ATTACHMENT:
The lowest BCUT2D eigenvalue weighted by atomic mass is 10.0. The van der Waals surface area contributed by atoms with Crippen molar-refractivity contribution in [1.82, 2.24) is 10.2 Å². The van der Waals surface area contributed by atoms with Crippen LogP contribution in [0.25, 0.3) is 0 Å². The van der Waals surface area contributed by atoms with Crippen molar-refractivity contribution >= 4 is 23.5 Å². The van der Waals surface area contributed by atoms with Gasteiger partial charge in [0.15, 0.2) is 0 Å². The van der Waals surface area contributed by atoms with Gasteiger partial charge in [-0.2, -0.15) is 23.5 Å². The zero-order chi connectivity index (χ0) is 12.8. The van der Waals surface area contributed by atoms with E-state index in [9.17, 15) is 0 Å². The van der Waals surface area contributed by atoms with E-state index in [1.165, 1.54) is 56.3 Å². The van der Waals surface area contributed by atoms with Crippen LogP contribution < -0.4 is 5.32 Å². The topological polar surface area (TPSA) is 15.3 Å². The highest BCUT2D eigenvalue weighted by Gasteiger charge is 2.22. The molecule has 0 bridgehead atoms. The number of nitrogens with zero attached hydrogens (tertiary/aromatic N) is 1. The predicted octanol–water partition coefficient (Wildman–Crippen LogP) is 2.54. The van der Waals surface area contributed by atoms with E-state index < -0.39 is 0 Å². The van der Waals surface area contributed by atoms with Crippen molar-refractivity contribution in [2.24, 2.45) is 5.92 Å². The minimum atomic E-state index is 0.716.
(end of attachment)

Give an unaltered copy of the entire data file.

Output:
The lowest BCUT2D eigenvalue weighted by atomic mass is 10.0. The van der Waals surface area contributed by atoms with Crippen molar-refractivity contribution in [1.82, 2.24) is 10.2 Å². The van der Waals surface area contributed by atoms with Crippen LogP contribution in [0.25, 0.3) is 0 Å². The van der Waals surface area contributed by atoms with Crippen molar-refractivity contribution >= 4 is 23.5 Å². The van der Waals surface area contributed by atoms with Gasteiger partial charge in [0.15, 0.2) is 0 Å². The van der Waals surface area contributed by atoms with Gasteiger partial charge in [-0.2, -0.15) is 23.5 Å². The zero-order chi connectivity index (χ0) is 12.8. The van der Waals surface area contributed by atoms with E-state index in [9.17, 15) is 0 Å². The van der Waals surface area contributed by atoms with E-state index in [1.165, 1.54) is 56.3 Å². The van der Waals surface area contributed by atoms with Crippen LogP contribution < -0.4 is 5.32 Å². The topological polar surface area (TPSA) is 15.3 Å². The highest BCUT2D eigenvalue weighted by Gasteiger charge is 2.22. The molecule has 0 bridgehead atoms. The number of nitrogens with zero attached hydrogens (tertiary/aromatic N) is 1. The predicted octanol–water partition coefficient (Wildman–Crippen LogP) is 2.54. The van der Waals surface area contributed by atoms with E-state index < -0.39 is 0 Å². The van der Waals surface area contributed by atoms with Crippen molar-refractivity contribution in [2.24, 2.45) is 5.92 Å². The minimum atomic E-state index is 0.716.